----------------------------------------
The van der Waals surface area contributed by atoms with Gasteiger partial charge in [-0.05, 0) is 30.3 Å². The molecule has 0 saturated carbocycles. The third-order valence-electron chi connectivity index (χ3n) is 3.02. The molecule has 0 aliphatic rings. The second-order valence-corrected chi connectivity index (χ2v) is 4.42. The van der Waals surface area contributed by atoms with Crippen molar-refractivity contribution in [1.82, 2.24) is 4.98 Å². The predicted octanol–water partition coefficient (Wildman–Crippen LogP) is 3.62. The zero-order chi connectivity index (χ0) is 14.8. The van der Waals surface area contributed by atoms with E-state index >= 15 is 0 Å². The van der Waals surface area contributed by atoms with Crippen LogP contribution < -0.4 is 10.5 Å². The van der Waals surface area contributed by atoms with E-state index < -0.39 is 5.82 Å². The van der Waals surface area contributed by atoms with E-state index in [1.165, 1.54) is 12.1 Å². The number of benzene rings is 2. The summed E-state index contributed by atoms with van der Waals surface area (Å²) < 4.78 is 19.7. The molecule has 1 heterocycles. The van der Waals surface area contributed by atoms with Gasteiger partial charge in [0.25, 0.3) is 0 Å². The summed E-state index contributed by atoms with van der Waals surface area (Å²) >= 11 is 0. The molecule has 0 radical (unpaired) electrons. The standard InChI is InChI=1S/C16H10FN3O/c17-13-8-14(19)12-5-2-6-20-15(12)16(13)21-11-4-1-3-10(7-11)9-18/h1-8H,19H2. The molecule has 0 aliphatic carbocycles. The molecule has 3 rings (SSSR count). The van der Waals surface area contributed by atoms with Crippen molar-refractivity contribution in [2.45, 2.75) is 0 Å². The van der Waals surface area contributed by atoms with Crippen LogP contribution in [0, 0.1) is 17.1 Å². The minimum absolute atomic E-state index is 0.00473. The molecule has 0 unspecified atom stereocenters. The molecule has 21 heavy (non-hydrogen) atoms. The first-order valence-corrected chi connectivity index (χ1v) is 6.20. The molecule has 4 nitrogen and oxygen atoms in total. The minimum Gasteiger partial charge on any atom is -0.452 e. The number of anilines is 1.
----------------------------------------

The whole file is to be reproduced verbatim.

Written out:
The van der Waals surface area contributed by atoms with Gasteiger partial charge in [-0.05, 0) is 30.3 Å². The molecule has 0 saturated carbocycles. The third-order valence-electron chi connectivity index (χ3n) is 3.02. The molecule has 0 aliphatic rings. The second-order valence-corrected chi connectivity index (χ2v) is 4.42. The van der Waals surface area contributed by atoms with Crippen molar-refractivity contribution in [1.82, 2.24) is 4.98 Å². The predicted octanol–water partition coefficient (Wildman–Crippen LogP) is 3.62. The zero-order chi connectivity index (χ0) is 14.8. The van der Waals surface area contributed by atoms with E-state index >= 15 is 0 Å². The van der Waals surface area contributed by atoms with Crippen LogP contribution < -0.4 is 10.5 Å². The van der Waals surface area contributed by atoms with E-state index < -0.39 is 5.82 Å². The van der Waals surface area contributed by atoms with E-state index in [1.165, 1.54) is 12.1 Å². The number of benzene rings is 2. The summed E-state index contributed by atoms with van der Waals surface area (Å²) < 4.78 is 19.7. The molecule has 1 heterocycles. The van der Waals surface area contributed by atoms with Gasteiger partial charge in [0.25, 0.3) is 0 Å². The summed E-state index contributed by atoms with van der Waals surface area (Å²) >= 11 is 0. The molecule has 0 radical (unpaired) electrons. The standard InChI is InChI=1S/C16H10FN3O/c17-13-8-14(19)12-5-2-6-20-15(12)16(13)21-11-4-1-3-10(7-11)9-18/h1-8H,19H2. The molecule has 0 aliphatic carbocycles. The molecule has 3 rings (SSSR count). The van der Waals surface area contributed by atoms with Crippen molar-refractivity contribution in [2.45, 2.75) is 0 Å². The van der Waals surface area contributed by atoms with Crippen LogP contribution in [0, 0.1) is 17.1 Å². The minimum absolute atomic E-state index is 0.00473. The molecule has 0 unspecified atom stereocenters. The molecule has 21 heavy (non-hydrogen) atoms. The first-order valence-corrected chi connectivity index (χ1v) is 6.20. The molecule has 4 nitrogen and oxygen atoms in total. The minimum Gasteiger partial charge on any atom is -0.452 e. The number of anilines is 1.